The Zoom seminar women spoke of witnessing the fracturing of our major institutional and political systems, that in January almost broke down completely. We’d witnessed how patriarchy used its power to exploit the Earth’s resources to gain power for too long. The virus had forced us to become more introspective, to lean into the sharp edges. The wounds of the powerless became a part of us. We learned that Lady Justice is not blind; she sees class and color. We’d been deaf to Gaia’s calling and our elders’ messages, the trees, the whales, elephants, and indigenous relatives. The ugliness of self-centeredness came out of hiding. An attitude of righteousness with no regard for people and nature. Family members taking their last breath alone while Trump believers refused to wear masks, a poignant reminder of evil. Our differences were never about holding anyone back but ensuring the track and field were open to all without uncalled rules to suffocate.
The shoving rule goes back to the Roman Empire. As we do today, the Romans saw competing as a good thing as long as we remembered we’re on the same team and participated without trickery, tripping, or pushing opponents. Winning by cheating is failing. Marcus Aurelius, the emperor of Rome: “I am a citizen of the world made from the same material as everyone else.” We all have an important role to play. To survive in the world’s pot of stew, arguing how much salt or how much pepper won’t cut it. Blaming and complaining cannot serve as a foundation for a just future.
“I’ve been sensing into all these themes and feeling the grief of the crumbling of systems,” one of the participants from the Women’s Perspective Zoom seminar said, “the fear of uncertainty, learning to sit with the discomfort, the humbling that flows through. It was all overwhelming doing it all alone.”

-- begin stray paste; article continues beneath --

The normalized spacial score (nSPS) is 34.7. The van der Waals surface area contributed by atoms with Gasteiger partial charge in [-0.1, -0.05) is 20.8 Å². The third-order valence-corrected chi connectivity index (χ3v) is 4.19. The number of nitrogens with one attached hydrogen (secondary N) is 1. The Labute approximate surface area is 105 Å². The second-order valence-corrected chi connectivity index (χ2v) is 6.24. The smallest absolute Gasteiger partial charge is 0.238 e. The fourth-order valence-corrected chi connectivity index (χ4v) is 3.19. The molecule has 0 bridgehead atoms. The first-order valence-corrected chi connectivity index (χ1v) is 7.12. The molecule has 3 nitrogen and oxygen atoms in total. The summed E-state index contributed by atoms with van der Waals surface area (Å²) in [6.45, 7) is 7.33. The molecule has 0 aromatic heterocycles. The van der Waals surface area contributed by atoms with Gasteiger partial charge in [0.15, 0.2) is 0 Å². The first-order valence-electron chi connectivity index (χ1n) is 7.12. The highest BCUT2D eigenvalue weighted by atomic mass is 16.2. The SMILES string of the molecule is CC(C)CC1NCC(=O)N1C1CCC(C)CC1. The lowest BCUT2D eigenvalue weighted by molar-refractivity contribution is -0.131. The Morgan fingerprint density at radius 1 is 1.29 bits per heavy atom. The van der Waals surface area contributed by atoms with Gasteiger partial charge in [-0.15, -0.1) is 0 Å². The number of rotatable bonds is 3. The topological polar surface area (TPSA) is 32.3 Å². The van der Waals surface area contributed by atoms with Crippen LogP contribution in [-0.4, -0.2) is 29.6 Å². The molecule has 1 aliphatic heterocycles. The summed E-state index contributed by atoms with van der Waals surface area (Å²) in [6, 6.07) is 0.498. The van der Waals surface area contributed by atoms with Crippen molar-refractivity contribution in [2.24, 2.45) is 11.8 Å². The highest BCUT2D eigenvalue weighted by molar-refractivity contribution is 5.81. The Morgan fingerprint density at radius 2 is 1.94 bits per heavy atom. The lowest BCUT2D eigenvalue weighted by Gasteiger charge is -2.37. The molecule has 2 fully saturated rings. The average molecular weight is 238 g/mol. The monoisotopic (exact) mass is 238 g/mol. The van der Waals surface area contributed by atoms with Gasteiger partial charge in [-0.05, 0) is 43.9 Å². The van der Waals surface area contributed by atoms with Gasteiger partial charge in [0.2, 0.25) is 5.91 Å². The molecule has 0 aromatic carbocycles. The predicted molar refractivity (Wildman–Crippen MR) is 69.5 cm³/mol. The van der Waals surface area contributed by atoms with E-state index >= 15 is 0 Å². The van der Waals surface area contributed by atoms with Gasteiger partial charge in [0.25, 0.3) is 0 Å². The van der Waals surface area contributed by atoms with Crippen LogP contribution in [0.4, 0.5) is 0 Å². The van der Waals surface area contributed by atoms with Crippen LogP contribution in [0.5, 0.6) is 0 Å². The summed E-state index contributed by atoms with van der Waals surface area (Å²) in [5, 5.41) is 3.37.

We are waking up to what is. The depth of our racism blew me away, especially the part that was in me. My kids point it out when I used words with coded meaning. “Mom, saying it was a black man was not necessary for the story.” But saying no malice intended is no longer good enough. Most older people in this country are unaware racists, and denying it only confirms it. Acceptance that we are begins our healing.
Speaking at the Conservative Political Action Conference (CPAC) in 2014, Paul Ryan talked about “real culture problems” in “our inner cities in particular.” (Ryan later said he regretted saying this.) Trump warned suburban housewives about low-income housing, bringing down their property values. Coded speech and dog-whistle politics trigger racial anxiety and come from the playbooks of plantation owners pitting poor whites against blacks three hundred years ago.
Alone in subliminal time, we pause to reflect. Instead of busyness, we become observers. We don’t pretend we are in charge (a humbling experience). In extraordinary times, we focus on the magic in the world: inspirations, transformation, synchronicity, and beauty. Bringing attention to the good in the world gives it oxygen. Insecurity acceptance cultivates wisdom. Our species is called upon to look at ourselves, reinvent ourselves, and be better in the light of what is. There is much self-work to be done. With perseverance, trust, and gratitude, each sunrise becomes more remarkable.